Earlier this year I won a beautiful little side table with a bent wood slatted x base. Not many turned up but the piece along with a similar magazine rack seem to get attributed to Harvey Probber. If you know me at all, you know I never believe others when they say ‘attributed to’ and prefer to do my own research. Over the summer I was able to review a Probber catalog at the Philadelphia Athenaeum Museum, which is basically an architectural museum and library. The small catalog was more of a brochure and did not contain the table. I did, however, discuss what I was looking for with the librarian who recommended I check both Winterthur and Hagley in Wilmington, DE. Both of these museums are in the realm of the DuPont family and document industrial history. I checked Hagley’s holdings and they had 2 Probber items I could review. Unlike most places I visit, they were able to pull them while I waited.
***RESEARCH TIP*** Most larger libraries have off site storage and it is very important you make an appointment in advance to review something specific in the collection.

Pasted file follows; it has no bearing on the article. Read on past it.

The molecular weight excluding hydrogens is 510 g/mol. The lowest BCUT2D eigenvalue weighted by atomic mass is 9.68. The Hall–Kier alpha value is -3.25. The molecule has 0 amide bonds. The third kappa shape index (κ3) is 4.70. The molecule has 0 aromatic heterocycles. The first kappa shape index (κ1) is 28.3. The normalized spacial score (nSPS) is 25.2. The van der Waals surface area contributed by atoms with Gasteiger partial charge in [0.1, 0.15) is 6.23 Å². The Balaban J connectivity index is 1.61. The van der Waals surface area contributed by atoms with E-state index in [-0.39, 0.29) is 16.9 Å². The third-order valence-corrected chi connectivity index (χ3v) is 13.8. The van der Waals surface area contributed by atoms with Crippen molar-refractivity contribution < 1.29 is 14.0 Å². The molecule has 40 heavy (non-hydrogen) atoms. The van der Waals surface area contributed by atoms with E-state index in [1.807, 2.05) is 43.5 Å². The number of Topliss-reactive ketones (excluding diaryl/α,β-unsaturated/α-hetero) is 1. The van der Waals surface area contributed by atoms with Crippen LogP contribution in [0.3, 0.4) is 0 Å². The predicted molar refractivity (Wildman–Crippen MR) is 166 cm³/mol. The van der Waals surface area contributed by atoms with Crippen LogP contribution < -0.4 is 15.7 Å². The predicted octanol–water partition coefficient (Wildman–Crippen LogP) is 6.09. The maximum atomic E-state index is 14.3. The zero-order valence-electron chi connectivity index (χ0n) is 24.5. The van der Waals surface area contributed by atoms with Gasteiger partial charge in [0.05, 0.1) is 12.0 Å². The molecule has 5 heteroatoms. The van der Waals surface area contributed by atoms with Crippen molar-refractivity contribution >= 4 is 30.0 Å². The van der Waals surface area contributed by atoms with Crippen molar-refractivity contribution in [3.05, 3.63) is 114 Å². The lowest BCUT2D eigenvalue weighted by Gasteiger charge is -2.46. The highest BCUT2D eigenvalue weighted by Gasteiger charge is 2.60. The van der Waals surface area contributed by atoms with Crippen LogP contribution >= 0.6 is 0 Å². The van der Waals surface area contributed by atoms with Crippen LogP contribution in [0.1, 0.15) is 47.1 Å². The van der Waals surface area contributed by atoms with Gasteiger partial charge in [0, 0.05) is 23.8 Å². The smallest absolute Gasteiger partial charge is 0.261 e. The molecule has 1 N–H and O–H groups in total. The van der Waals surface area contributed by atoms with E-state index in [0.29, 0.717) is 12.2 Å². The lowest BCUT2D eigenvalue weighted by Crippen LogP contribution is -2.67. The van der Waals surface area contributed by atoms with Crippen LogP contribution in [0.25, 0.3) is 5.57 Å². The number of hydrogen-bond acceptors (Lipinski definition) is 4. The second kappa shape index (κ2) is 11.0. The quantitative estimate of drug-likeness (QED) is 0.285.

I am not an experienced Probber dealer so I could not determine much by the construction alone. It was obvious there was veneer used. The design was impressive and the use of the brass piece was definitely not your average look but I needed to learn more. Check out the catalogs are always a help. Sadly, there are really no resources online for Probber and his works that I found. I must say, after making the trip to Wilmington, I so enjoyed the perusal. So first I looked at The Kill Collection. It was a thin catalog that just featured pieces from this collection. Everything in this collection is metal. It is really lovely but not was I was looking for. The Librarian returned with the other catalog. This always makes me take a deep breath as I wonder if I will find my answer or go home with more questions after exhausting the 3 catalogs that are housed within 2 hours of me. When I took a look at the tabbed hard cover bound book, I was optimistic. Where to start? I turned to the Occassional section first. There were some side tables in the area but I did not find my table. My heart began to sink again. By this point, my goal was to get as much info out of this book as possible. There were wood chip samples of the finishes offered. I also realized that Probber sold directly to the trade. That means in order to buy his furniture, you needed to be working with an interior designer or architect. That cuts out a lot of middle America and also reminds me that these designer high end pieces will not be found easily.